Some Swedish foods, such as toast skagen (a delightful mix of prawns, dill and creamy goodness on top of fried bread), are hailed by visitors to Sweden, while other foods are so strange and unusual they may take a little more getting used to. Here, we look at some foods you may want to try while you are visiting Sweden, but which you may not want to take back home with you.
These anaemic-looking pork-filled potato dumplings are served with butter and lingonberry jam. Sometimes, other meat is used. They’re particularly popular on Öland, where traditional farmers loved to have them for lunch, because you can eat a few and not be hungry for the rest of the day.
Pink, and with the texture of an old sponge (with nearly 50% meat – wow!), falukorv is a favourite comfort food in Sweden, where something called Korvstroganoff often ends up on the dinner table. It’s also served over pasta, and topped with ketchup.
Ah yes, who doesn’t love rotisserie chicken mixed with peanuts, ketchup, cream and bananas? This 70s classic has had remarkable staying power and remains, for some, the go-to dish for curing a particularly bad hangover.
Made from completely puréed fish (often cod), milk and potato flour, these fishy balls are then boiled and served with cream and dill, either with pasta or with boiled potatoes. The texture is, as you can imagine, interesting.
Black liquorice, and salted black liquorice in particular, is highly prized among Swedes, so it makes sense that a country with one of the world’s highest per capita consumptions of ice cream would put two favourites together and call it a miracle. Everyone has their favourite ice cream parlour that makes this, and these days it’s available in most shops.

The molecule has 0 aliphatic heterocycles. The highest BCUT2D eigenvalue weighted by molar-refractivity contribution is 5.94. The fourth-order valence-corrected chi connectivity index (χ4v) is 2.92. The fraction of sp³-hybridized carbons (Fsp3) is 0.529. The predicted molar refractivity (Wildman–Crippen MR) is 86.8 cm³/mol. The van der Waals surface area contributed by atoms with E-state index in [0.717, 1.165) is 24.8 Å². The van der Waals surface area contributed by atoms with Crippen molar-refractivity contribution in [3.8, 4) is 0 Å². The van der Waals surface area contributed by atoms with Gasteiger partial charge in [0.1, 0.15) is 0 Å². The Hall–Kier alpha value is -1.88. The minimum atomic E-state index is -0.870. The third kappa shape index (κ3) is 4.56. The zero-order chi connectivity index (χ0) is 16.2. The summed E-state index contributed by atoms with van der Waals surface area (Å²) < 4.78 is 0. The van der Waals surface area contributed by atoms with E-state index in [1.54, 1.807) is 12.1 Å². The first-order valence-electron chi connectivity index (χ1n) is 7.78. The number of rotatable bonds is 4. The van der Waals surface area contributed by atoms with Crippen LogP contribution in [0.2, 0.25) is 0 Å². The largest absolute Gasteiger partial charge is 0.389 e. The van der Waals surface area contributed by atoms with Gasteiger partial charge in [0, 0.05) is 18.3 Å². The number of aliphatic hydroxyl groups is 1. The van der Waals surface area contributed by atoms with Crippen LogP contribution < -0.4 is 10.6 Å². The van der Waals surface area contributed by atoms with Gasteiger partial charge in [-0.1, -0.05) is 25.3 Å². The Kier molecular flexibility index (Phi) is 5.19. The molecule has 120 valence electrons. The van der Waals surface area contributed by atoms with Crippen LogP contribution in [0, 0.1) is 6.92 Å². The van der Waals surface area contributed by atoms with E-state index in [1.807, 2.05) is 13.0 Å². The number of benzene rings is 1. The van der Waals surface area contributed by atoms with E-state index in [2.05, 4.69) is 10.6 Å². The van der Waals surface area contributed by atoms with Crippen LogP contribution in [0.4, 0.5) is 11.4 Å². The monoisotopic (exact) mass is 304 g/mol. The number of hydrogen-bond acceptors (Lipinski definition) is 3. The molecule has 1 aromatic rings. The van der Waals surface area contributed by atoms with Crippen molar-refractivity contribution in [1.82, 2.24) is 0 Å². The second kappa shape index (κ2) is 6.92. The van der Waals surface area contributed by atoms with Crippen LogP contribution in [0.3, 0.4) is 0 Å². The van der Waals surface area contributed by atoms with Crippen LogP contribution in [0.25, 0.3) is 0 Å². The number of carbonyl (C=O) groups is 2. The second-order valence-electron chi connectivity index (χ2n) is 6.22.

Caviar or fish roe is a favourite delicacy in Sweden, and some genius came up with the idea of taking fish roe and turning it into a cream, which was then stuffed into a tube. Swedes eat it on sandwiches, boiled eggs, egg sandwiches and even on avocado toast. It’s an acquired taste.
So smelly that, during the annual serving, restaurants have to be fumigated the day after, surströmming is fermented fish, and if you can get past the smell, the best way to eat it is on buttered crispbread with cheese, with the fish mashed up with boiled potatoes. If nothing else, it’s very good for you.
This is a late-night favourite and variations include adding mashed potatoes and some ketchup. Seriously. When the clubs close and people need to soak up any excess alcohol, Swedes will go for a wrap with three or four ingredients that seemingly have no relation to one another. Hotdogs with shrimp with mashed potatoes with ketchup? Try this one at your own risk, particularly if you’ve had a few.